Featured across the map are units referred to as “neutrals”, which are not aligned to a faction, primarily located in the forests. Located on the southeast side of the river is a boss called “Roshan” who typically requires multiple team members to be killed. Following his death, Roshan will drop a powerful item which allows for a hero to instantly respawn if they are killed.

 

 

Adobe releases security updates to Adobe Acrobat Reader & Acrobat for Windows, Mac and Linux

On May 12th, 2009, Adobe has released security updates to Adobe Acrobat Reader and Acrobat for Windows, Mac, and Linux. From the security bulletin at http://www.adobe.com/support/security/bulletins/apsb09-06.html :

“A critical vulnerability has been identified in Adobe Reader 9.1 and Acrobat 9.1 and earlier versions. This vulnerability (CVE-2009-1492) would cause the application to crash and could potentially allow an attacker to take control of the affected system. A second vulnerability has also been reported that appears to affect Adobe Reader for UNIX only (CVE-2009-1493).

Adobe recommends users of Adobe Reader 9.1 and Acrobat 9.1 and earlier versions update to Adobe Reader 9.1.1 and Acrobat 9.1.1. Adobe recommends users of Acrobat 8 update to Acrobat 8.1.5, and users of Acrobat 7 update to Acrobat 7.1.2. For Adobe Reader users who can’t update to Adobe Reader 9.1.1, Adobe has provided the Adobe Reader 8.1.5 and Adobe Reader 7.1.2 updates.”

Read the security bulletin for download links : http://www.adobe.com/support/security/bulletins/apsb09-06.html

Adobe Flash Player v10.0.22.87 released to address potential vulnerability

According to a security advisory from Adobe , Adobe Flash v10.0.12.36 (and earlier versions of Adobe Flash 9) on all platforms has a vulnerability “that could allow an attacker who successfully exploits this potential vulnerability to take control of the affected system” – meaning malicious software could be downloaded and run on your machine if you visit a website with malicious Flash content  file or video (SWF) .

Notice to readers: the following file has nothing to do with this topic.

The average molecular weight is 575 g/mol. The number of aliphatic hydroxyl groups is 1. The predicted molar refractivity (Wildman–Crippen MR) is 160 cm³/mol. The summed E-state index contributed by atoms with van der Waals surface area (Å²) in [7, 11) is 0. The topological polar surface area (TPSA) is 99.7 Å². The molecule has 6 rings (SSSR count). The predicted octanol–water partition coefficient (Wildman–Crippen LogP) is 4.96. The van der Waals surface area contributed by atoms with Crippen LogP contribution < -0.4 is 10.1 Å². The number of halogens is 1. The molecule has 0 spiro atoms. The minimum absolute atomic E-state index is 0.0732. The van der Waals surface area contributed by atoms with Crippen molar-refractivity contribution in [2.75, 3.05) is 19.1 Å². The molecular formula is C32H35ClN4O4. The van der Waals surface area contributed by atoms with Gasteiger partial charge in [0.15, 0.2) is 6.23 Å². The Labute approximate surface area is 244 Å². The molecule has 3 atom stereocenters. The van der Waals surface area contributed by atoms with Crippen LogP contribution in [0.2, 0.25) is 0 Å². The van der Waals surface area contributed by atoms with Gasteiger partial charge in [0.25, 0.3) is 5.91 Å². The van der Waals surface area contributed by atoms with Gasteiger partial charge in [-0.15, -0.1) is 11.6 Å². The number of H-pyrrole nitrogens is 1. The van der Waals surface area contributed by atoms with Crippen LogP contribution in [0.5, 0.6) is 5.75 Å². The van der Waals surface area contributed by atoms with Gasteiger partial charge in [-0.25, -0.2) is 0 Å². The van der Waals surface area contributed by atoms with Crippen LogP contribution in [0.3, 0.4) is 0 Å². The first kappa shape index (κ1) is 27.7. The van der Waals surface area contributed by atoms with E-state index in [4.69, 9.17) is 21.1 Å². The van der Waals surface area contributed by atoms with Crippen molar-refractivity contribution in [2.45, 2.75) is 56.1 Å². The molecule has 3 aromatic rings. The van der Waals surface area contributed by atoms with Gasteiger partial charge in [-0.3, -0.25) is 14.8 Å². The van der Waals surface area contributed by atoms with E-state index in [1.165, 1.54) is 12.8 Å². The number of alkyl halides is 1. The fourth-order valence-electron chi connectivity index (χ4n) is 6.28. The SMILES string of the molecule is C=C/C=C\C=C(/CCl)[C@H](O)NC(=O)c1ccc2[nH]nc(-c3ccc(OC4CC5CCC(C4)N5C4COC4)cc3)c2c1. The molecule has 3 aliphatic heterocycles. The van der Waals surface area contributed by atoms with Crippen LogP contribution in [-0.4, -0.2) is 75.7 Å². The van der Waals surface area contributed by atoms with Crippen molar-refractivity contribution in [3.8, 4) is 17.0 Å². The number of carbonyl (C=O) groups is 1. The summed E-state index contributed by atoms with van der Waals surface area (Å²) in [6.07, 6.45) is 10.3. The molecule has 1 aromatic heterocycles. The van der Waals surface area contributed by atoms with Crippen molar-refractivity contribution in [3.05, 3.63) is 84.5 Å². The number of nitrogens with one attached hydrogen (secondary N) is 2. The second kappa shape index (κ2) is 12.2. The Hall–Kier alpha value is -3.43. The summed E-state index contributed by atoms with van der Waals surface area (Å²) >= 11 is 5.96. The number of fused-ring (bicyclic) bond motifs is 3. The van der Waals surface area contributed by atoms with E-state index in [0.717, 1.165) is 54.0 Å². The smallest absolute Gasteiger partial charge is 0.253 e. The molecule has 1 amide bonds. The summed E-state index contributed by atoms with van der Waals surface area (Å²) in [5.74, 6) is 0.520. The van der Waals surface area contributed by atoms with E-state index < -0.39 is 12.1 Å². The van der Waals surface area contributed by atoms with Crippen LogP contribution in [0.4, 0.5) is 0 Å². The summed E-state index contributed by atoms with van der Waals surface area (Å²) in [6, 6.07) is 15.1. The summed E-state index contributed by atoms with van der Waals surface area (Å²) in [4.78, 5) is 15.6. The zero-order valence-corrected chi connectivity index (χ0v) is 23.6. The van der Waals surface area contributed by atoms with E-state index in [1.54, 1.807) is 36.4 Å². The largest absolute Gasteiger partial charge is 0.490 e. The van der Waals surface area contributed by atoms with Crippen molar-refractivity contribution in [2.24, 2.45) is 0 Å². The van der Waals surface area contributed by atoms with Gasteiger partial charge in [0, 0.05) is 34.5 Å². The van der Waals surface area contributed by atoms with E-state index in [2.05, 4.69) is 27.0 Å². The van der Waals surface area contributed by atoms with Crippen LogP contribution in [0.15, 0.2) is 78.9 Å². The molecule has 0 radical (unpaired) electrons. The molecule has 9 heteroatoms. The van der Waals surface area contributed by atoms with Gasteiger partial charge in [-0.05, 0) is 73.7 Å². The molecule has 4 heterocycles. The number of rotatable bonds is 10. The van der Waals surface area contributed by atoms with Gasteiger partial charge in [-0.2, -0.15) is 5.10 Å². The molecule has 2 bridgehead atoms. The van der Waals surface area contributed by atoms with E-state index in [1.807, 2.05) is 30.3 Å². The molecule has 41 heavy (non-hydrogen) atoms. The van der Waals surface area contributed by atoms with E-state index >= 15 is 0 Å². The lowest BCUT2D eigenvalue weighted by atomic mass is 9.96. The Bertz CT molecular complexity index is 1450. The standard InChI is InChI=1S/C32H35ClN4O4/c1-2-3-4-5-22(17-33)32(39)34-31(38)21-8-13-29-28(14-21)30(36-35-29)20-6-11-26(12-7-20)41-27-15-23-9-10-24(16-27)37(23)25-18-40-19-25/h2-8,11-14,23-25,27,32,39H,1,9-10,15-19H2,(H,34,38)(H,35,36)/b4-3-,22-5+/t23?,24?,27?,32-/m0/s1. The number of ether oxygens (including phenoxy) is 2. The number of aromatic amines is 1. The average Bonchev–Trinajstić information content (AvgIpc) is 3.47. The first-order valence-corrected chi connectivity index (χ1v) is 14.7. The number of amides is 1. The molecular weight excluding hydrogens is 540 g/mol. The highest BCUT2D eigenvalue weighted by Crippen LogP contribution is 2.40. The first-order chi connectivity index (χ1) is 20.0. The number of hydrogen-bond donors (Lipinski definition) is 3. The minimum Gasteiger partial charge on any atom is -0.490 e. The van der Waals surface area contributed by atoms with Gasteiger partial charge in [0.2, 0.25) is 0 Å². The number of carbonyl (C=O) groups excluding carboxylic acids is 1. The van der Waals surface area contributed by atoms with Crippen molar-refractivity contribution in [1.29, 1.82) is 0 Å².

To determine what version of  the Flash player you have, visit  http://www.adobe.com/products/flash/about/and to install the latest Flash player go to http://www.adobe.com/go/getflashplayer.

Windows users should note that the Flash Player in their Microsoft Internet Explorer browser and the one in other web browsers  like Opera, Mozilla Firefox, Google Chrome and Safari are separate installs. You should install and update both versions, by visiting http://www.adobe.com/go/getflashplayer in Internet Explorer and then with your other web browser.

Software Freedom Day 2008 event planning for TTCS

Software Freedom Day (SFD) 2008 will be on September 20th, 2008 and the Trinidad and Tobago Computer Society (TTCS ; http://ttcsweb.org/ ) needs your help.

What is Software Freedom Day?

Software Freedom Day (SFD) is a global, grassroots effort to educate the public about the availability and benefits of Free and Open Source Software (FOSS). Local teams around the world organise and have events
on the third Saturday in September.

Software Freedom Day is on September 20th, 2008. We need to plan now and

  • decide what to do
  • locate a suitable venue
  • promote the meeting once the venue and format of SFD 2008 is confirmed

The TTCS wiki page is available to assist with planning at http://ttcsweb.pbwiki.com/SFD2008-planning

Local Linux users, Windows users, Mac users, fans of open source software, everyone is welcome to assist with this project.

If you :

  • can help us with these tasks
  • have ideas and suggestions
  • would like to volunteer to help with planning SFD 2008 in Trinidad
  • would like to volunteer to help on the actual day(s)

please go to the planning page for further information and/or to add your contribution : the TTCS SFD 2008 wiki page at http://ttcsweb.pbwiki.com/SFD2008-planning and email admin at ttcsweb.org. Notes of meetings will be posted to the planning page with the first virtual one scheduled for July 27, 2008.

Further details will be posted to the SFD2008-planning page as well as via email to those persons interested in helping with SFD2008.

In 2007, the Trinidad and Tobago Computer Society’s entry for SFD 2007 received a “highly commended” award from the Software Freedom Day organisation! Information about that event can be found here: